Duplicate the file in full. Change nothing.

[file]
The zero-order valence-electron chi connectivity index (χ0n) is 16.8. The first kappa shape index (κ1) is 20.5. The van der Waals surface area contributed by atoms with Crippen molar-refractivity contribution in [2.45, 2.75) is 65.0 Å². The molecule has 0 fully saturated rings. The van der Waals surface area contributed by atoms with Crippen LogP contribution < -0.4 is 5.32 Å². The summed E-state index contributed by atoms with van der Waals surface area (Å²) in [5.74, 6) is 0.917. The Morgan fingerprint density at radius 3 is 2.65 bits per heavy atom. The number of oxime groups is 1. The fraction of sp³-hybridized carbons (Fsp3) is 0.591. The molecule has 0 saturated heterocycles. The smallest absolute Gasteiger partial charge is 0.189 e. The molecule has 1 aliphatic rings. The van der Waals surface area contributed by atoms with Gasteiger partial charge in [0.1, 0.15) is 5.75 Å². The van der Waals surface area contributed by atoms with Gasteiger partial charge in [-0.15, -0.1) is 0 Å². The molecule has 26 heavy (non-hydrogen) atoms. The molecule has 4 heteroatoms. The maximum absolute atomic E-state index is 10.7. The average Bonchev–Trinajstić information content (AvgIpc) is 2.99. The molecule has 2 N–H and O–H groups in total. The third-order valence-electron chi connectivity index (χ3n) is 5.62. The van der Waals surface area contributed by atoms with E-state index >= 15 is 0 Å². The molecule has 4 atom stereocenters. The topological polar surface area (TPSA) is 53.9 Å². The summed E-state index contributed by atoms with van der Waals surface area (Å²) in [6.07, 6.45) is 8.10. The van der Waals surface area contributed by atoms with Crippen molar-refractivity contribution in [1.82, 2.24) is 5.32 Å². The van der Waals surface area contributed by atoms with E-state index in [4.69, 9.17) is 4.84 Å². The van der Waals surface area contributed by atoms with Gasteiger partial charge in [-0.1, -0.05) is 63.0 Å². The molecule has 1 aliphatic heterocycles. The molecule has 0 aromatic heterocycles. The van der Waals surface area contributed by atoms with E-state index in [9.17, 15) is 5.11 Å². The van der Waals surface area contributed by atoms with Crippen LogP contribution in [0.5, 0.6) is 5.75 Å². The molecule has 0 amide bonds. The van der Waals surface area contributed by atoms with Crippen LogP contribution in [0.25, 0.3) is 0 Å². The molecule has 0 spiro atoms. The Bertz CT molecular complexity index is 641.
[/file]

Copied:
The zero-order valence-electron chi connectivity index (χ0n) is 16.8. The first kappa shape index (κ1) is 20.5. The van der Waals surface area contributed by atoms with Crippen molar-refractivity contribution in [2.45, 2.75) is 65.0 Å². The molecule has 0 fully saturated rings. The van der Waals surface area contributed by atoms with Crippen LogP contribution < -0.4 is 5.32 Å². The summed E-state index contributed by atoms with van der Waals surface area (Å²) in [5.74, 6) is 0.917. The Morgan fingerprint density at radius 3 is 2.65 bits per heavy atom. The number of oxime groups is 1. The fraction of sp³-hybridized carbons (Fsp3) is 0.591. The molecule has 0 saturated heterocycles. The smallest absolute Gasteiger partial charge is 0.189 e. The molecule has 1 aliphatic rings. The van der Waals surface area contributed by atoms with Gasteiger partial charge in [0.1, 0.15) is 5.75 Å². The van der Waals surface area contributed by atoms with Gasteiger partial charge in [-0.15, -0.1) is 0 Å². The molecule has 26 heavy (non-hydrogen) atoms. The molecule has 4 heteroatoms. The maximum absolute atomic E-state index is 10.7. The average Bonchev–Trinajstić information content (AvgIpc) is 2.99. The molecule has 2 N–H and O–H groups in total. The third-order valence-electron chi connectivity index (χ3n) is 5.62. The van der Waals surface area contributed by atoms with E-state index >= 15 is 0 Å². The molecule has 4 atom stereocenters. The topological polar surface area (TPSA) is 53.9 Å². The summed E-state index contributed by atoms with van der Waals surface area (Å²) in [6.07, 6.45) is 8.10. The van der Waals surface area contributed by atoms with Crippen molar-refractivity contribution in [1.82, 2.24) is 5.32 Å². The van der Waals surface area contributed by atoms with E-state index in [4.69, 9.17) is 4.84 Å². The van der Waals surface area contributed by atoms with Gasteiger partial charge in [-0.1, -0.05) is 63.0 Å². The molecule has 1 aliphatic heterocycles. The molecule has 0 aromatic heterocycles. The van der Waals surface area contributed by atoms with E-state index in [9.17, 15) is 5.11 Å². The van der Waals surface area contributed by atoms with Crippen LogP contribution in [0.5, 0.6) is 5.75 Å². The molecule has 0 amide bonds. The van der Waals surface area contributed by atoms with Crippen LogP contribution in [0.25, 0.3) is 0 Å². The molecule has 0 spiro atoms. The Bertz CT molecular complexity index is 641.